What is a hypoallergenic dog? When most people see the phrase “hypoallergenic dogs” they think of a dog that will not cause any allergic reaction. Period. And, unfortunately, some breeders embed this notion by using the word hypoallergenic as a sales pitch. Contrary to popular belief, there is no such thing as an allergen free dog. So, what should those of us with dog allergies do?
A friend of my mother’s bought a yorkiepoo a few years ago. She was told that this dog would not shed and was hypoallergenic. But the breeder exaggerated the meaning of hypoallergenic to mean allergy free. While poodles are known as hypoallergenic dogs they are in no way allergy free, and a yorkie doesn’t even come close to hitting that mark. Well, her dog definitely took after the yorkie side and sheds constantly. Needless to say, she was not happy, she thought she was getting a “hypoallergenic dog” that wouldn’t shed, what she ended up with was the exact opposite!
What Causes People to be Allergic to Dogs
The root of the problem lies in the persons immune system. Dogs secrete proteins through their skin, saliva, urine. These proteins can be carried in the air on dander, or aerosolized vapors from barking and even urinating. When inhaled or get on our skin from say a kiss from a pooch, the allergic person’s immune system goes into overdrive to fight these nasty invaders. They can experience sneezing, coughing, itchy red eyes, itchy throat, hives, and so much more depending on the severity of their allergy.
What Is a Hypoallergenic Dog?
First you have to look at the definition of hypoallergenic. Hypoallergenic only means relatively unlikely to cause an allergic reaction, not 100% allergen free. So, by that definition, yes there is such a thing as a hypoallergenic dog. Breeds believed to be hypoallergenic, like the Poodle (both standard and toy), are classified as hypoallergenic because of minimum shedding. Less shedding means less dander, equals less of a risk of causing an allergic reaction. But (you knew a but was coming) that only pertains to those allergic to dander. Those who are allergic to proteins in dog urine and saliva are at just as much of a risk from a hypoallergenic dog than and non-hypoallergenic dog.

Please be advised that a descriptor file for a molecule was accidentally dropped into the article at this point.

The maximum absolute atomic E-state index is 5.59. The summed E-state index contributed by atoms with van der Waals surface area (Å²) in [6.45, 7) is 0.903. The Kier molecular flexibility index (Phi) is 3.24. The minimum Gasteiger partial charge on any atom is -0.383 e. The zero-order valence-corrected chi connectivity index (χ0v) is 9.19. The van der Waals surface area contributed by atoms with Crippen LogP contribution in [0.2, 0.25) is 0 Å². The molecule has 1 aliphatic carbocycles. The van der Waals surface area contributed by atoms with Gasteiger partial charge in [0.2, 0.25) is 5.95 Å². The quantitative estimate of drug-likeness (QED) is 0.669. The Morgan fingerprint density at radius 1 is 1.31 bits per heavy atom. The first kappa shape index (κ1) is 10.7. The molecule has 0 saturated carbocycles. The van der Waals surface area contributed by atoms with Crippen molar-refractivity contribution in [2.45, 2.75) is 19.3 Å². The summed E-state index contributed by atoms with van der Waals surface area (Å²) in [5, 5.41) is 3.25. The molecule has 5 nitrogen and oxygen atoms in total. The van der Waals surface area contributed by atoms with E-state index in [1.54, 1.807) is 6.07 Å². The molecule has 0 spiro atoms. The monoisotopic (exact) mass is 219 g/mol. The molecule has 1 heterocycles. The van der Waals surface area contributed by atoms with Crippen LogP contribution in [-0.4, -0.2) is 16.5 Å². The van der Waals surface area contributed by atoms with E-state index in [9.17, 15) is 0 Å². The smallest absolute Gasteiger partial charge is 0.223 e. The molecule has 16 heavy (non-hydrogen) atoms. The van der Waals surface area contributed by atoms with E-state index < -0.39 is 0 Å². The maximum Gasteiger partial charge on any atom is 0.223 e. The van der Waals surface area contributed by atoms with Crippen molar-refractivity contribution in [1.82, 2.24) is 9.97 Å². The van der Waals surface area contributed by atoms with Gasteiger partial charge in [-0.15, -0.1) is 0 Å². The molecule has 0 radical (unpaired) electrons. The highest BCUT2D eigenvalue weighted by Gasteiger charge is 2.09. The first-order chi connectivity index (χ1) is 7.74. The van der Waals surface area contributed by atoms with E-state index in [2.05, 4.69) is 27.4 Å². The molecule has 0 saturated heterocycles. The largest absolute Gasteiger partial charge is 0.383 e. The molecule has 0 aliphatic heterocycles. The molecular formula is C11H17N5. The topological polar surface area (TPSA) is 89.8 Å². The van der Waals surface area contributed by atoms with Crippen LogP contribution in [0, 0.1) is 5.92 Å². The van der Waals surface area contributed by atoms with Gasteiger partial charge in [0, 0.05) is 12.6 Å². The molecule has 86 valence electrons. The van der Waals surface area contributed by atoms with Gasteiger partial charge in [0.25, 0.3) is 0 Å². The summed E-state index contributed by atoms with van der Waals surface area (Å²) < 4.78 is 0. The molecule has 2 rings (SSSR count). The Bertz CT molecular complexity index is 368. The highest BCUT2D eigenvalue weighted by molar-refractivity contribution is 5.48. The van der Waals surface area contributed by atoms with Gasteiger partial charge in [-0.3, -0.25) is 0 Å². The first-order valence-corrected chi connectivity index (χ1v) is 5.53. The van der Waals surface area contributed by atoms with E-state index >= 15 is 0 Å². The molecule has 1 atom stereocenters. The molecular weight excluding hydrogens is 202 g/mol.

Hope for Allergy Sufferers
For those suffering from dog allergies, the struggle is real! The dream of a dog that won’t throw them into a full blow allergic reaction can feel miles away to some. But there is hope! First, a visit to an allergist would be highly recommended. Being able to identify the allergen causing your reactions is paramount. Blood tests have become much more specific in terms of determining the exact protein causing your symptoms, such as those found in dog dander, urine, or saliva. The FDA recently approved a blood test for the protein Can f 5 which was isolated and linked to causing allergic reactions in humans. The protein is only produced in the prostate gland of male dogs meaning that those found to be sensitive to this protein would be fine living with female dogs. Neutered dogs do not produce as much of this protein, but it is still present.
AKC List of Breeds That Come Close to Being Hypoallergenic Dog Breeds
Again, no dog is 100% allergy free, but these breeds may have a lower chance of triggering allergic reactions.
- Afghan Hound
- American Hairless Terrier
- Bedlington Terrier
- Bichon Frise
- Chinese Crested
- Conton de Tulear
- Giant Schnauzer
- Irish Water Spaniel
- Kerry Blue Terrier
- Lagotto Romagnolo
- Miniature Schnauzer
- Peruvian Inca Orchid (Hairless)
- Poodle (standard, miniature, and toy)
- Portuguese Water Dog
- Soft Coated Wheaten Terrier
- Spanish Water Dog
- Standard Schnauzer
Doodles are a Gamble
I know I’m probably going to be unpopular for saying this, but all those doodles everyone raves about being hypoallergenic…might not be. I’m not going to get into all the complicated genetics, it’s boring and hard to type, but there are so many combinations of genes you never know what traits any one puppy is going to inherit. While there is a strong movement to label some of these mixes as breeds, like the labradoodle and the goldendoodle, it is much to early to get a clear breed standard. Because of that you can’t know without a shadow of a doubt it will be a hypoallergenic dog. A good breeder (and there are some very good dedicated doodle breeders) will not sell you a doodle just because it is hypoallergenic, nor will that be their own selling point if even one at all.
Should Allergy Sufferers Own a Dog?
Everyone is different and so are their allergies. Some have mild reactions while others have severe, but through careful research, planning, and preparation dog ownership is possible for many allergy sufferers. It is all dependent on the severity of your allergic reaction. Mild to moderate allergy suffers can mitigate the risk of reaction by cleaning, grooming, and laundering often. But there does unfortunately comes a point where you don’t want to risk your health or the quality of life for your potential furbaby.
In conclusion, yes, hypoallergenic dogs do exist, allergy free dogs do not, no matter how insistent the breeder or your cousin insists that they are. That’s the most important piece of information if you are considering getting a dog and have allergies. No dog will ever be 100% allergy free, but with proper testing, treatment, preparation, and commitment you, too, can enjoy a dog at your side.